Today I want to suggest that many people are woefully underinsured for disability benefits.
There are two major differences between the risk of dying and the risk of becoming disabled. First, when you die (once your estate pays your funeral expenses, etc.) you have no ongoing costs. When you are disabled, your living expenses continue and may even increase. Second, life insurance pays in one lump sum, whereas disability insurance pays monthly benefits for the duration of your disability (often subject to a number of years or age limitation).
Terms in bold are defined after the main post. Let’s start with those who have a group disability policy sponsored by their employer. Upon total and permanent disability such policies typically provide 50-60% of your pay once the elimination period is satisfied. If you get benefits from any other source, they offset your group disability policy benefits. For example, if you qualify for Social Security disability benefits, that amount is subtracted from the benefits paid from the group policy. Also, if you are injured and successfully sue someone, your group benefits may be adjusted to reflect payments you receive as a result of the suit.
So where are the gaps?
First gap – the elimination period. Usually long-term disability (LTD) policies require you to be disabled for six months. Many companies have short-term disability policies to cover the elimination period. However, other companies force you to rely on sick time and your vacation, which for most of us won’t come close to lasting six months. Unless you cover this gap, you may have your own “donut-hole” for disability.
Second gap – Once you qualify for disability benefits your income declines by 40-50%, but your expenses do not decline nearly as much. Sure, while you’re on disability you’ll receive most of your benefits tax free, you no longer have Social Security taxes withheld and you can eliminate job-related expenses. Conversely, other expenses may increase because of your disability, such as co-pays for medical insurance. The net result is usually an overall decrease in expenses, but not enough to match the 40-50% decrease in income.
Third gap – your benefit is frozen. If you qualify for Social Security benefits, they will increase over time to reflect changes in the CPI; but benefits from a group LTD policy are not adjusted for cost-of-living increases. If you earned $60,000 when you became disabled and the benefit is 60%, you’ll receive $36,000. If you are 35 when you became disabled, even at a modest inflation rate of 2% per year, thirty years later that $36,000 has a buying value in today’s dollars of less than $20,000. The result is you must life on income equivalent to only a third of what you were earning.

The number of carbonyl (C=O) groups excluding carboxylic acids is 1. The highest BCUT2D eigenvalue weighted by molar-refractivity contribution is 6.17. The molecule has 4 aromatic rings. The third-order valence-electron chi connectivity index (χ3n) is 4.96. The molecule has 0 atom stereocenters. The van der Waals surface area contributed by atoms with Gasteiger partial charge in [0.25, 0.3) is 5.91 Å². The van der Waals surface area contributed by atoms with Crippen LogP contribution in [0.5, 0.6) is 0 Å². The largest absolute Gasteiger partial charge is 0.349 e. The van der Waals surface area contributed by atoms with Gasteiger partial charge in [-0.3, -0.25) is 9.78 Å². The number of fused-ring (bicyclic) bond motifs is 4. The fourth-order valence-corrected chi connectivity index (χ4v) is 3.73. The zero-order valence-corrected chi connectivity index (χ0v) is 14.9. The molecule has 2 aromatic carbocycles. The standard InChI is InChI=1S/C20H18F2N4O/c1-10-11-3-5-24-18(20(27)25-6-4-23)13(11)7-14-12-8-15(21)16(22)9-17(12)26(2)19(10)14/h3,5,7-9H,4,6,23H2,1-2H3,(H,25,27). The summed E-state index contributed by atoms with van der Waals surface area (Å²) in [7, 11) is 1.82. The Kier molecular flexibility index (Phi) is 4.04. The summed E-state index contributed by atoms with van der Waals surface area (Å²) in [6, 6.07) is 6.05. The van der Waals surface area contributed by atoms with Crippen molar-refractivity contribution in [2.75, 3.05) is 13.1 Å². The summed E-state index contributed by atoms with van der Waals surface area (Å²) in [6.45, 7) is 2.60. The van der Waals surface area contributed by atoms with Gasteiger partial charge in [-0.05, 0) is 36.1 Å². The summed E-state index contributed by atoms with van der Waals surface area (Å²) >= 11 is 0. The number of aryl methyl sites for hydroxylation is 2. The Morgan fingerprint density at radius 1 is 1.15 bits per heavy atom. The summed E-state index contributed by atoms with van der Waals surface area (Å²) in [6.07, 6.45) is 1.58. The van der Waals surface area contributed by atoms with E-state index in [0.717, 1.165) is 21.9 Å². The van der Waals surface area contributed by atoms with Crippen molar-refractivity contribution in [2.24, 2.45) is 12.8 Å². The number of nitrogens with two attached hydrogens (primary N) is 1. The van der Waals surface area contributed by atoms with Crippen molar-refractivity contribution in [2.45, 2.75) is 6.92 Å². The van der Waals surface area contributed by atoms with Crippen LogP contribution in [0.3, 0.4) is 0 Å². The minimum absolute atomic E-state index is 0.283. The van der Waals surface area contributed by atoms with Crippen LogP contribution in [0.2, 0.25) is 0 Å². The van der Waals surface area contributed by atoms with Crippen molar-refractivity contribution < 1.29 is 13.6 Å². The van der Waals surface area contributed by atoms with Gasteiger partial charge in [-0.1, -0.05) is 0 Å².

Fourth gap – Many policies reflect on the base pay portion of your compensation. If you receive overtime, shift differential, bonuses and sometimes commissions, they may not be included in the definition of compensation, in which case the 60% benefit is not of your total income, but 60% of part of your income.
Fifth gap – The definition of total and permanent disability may exclude your situation. Many policies initially define total and permanent disability as the inability to physically or mentally perform the job you were in. Under many policies the definition tightens after two years, so to remain disabled you must be incapable of performing ANY job. Depending on the policy, your benefits might stop or decrease to reflect earnings differences between your old job and one you are now able to do.
Sixth gap –Group LTD benefits usually stop at age 65. Social Security disability benefits continue, but unless you had enough squirreled away when you became disabled to support yourself after age 65 (and that seems unlikely), you’ll need to keep saving during your disability. How are you going to do that when your income has been substantially cut?
These six gaps were based on the assumption you participated in an employer-provided LTD plan. If you’re not covered by a group LTD plan, Social Security may be your sole coverage unless you purchase private insurance.
If you do have a group LTD policy, now would be a good time to find out what benefits you actually have. It’s too late to check the small print when you’ve already fallen off the ladder putting Santa on the roof next winter.
You can find disability calculators on the internet to help you determine the size of your gap, but to use them you need a good idea of your expenses.
Next up: Pros and Cons of a budget.
CPI: Consumer Price Index – the catch-all name for a series of indices that attempt to measure the changing cost of a basket of consumer items.
Elimination Period: The period of time between the onset of the disability and when benefits start. Policies have elimination periods for two reasons. Many employers provide different (sometimes greater, sometimes lesser) benefits for short-term disability. The elimination period prevents duplication. Also, most disabilities don’t last a long time, and using an elimination period substantially decreases the cost of the policy.
LTD: Long-term disability. (See Total and Permanent Disability definition below.)
Total and Permanent Disability: The disability policy will define this or some similar term. It is very important to understand what is covered. Some policies require you to be unable to perform the normal duties of ANY occupation in order to meet this definition.